The color green might have killed Napoleon.
So says the New York Times in The Toxic Side of Being, Literally, Green.
Kermit was correct, being green really is tough, so tough that the color itself fails dismally. The cruel truth is that most forms of the color green, the most powerful symbol of sustainable design, aren’t ecologically responsible, and can be damaging to the environment.
“The color green can never be green, because of the way it is made. It’s impossible to dye plastic green or to print green ink on paper without contaminating them.”
What the article doesn’t say is whether another color that would would have been less toxic and a better fit for what is now the “green” movement. It’s unlikely that red with all it’s sociao-political connotations would have been the chosen, but would that be less toxic, historically and in modern times?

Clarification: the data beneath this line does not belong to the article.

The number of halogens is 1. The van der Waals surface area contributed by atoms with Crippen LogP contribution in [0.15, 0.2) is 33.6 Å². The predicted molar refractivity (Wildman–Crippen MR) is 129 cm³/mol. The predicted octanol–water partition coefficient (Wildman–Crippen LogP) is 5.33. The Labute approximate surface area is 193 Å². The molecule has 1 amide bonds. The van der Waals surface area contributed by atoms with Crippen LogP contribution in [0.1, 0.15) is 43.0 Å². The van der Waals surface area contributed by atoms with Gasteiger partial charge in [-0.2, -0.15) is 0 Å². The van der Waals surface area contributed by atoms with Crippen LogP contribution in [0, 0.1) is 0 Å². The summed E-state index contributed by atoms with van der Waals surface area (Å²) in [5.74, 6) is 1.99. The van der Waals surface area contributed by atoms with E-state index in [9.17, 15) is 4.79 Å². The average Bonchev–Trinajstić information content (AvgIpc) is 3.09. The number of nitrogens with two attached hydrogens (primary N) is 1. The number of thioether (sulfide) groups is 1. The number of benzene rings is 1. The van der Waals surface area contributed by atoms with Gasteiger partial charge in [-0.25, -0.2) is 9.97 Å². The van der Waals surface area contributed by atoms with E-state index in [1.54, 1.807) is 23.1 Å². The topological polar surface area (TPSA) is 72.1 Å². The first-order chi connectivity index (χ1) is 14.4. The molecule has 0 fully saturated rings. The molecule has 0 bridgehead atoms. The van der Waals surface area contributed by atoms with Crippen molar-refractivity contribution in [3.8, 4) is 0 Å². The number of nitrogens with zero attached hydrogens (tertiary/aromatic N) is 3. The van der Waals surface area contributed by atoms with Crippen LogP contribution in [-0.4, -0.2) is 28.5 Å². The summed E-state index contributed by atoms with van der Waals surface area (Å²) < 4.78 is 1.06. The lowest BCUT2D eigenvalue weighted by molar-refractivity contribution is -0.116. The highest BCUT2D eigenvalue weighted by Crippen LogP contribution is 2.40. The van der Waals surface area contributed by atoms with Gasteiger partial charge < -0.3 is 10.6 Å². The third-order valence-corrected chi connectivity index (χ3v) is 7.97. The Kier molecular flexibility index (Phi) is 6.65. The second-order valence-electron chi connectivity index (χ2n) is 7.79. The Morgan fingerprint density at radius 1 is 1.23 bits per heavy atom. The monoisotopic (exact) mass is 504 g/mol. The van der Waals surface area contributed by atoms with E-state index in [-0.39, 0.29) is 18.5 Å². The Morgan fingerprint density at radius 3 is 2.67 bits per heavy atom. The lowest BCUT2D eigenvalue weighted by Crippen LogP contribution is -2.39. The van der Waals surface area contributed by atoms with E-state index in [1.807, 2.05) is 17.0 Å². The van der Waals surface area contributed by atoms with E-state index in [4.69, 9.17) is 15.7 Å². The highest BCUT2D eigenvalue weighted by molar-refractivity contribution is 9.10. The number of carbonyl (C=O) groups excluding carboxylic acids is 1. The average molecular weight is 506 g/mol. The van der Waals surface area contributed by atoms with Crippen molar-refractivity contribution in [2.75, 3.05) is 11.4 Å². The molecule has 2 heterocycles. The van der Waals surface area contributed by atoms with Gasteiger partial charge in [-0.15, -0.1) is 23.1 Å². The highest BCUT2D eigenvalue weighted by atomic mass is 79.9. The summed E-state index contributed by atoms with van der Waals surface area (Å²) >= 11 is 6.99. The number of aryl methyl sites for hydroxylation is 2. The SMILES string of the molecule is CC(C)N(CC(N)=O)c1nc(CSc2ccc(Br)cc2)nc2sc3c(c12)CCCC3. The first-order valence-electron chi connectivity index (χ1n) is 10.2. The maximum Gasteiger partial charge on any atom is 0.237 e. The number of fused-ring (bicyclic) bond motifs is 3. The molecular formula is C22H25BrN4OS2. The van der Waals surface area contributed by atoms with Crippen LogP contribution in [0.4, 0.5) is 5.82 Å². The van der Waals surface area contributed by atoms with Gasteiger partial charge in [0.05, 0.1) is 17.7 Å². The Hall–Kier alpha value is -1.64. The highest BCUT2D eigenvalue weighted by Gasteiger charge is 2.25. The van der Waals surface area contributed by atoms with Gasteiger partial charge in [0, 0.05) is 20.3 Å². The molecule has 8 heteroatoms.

“Natural” would be the most green since it would mean no artificial colors — though there are natural dyes out there that can produce beautiful colors. But let’s face it, the Natural Movement or Natural Party probably would likely not have caught on.
So I guess the lesson learned is that GREEN-colored products may not be green at all. So opt for the plainest, least colorful product (I know, so boring sometimes), or go with the color you like best and are most likely to use often. (That is, until it’s a color that we learn later is more toxic than green.)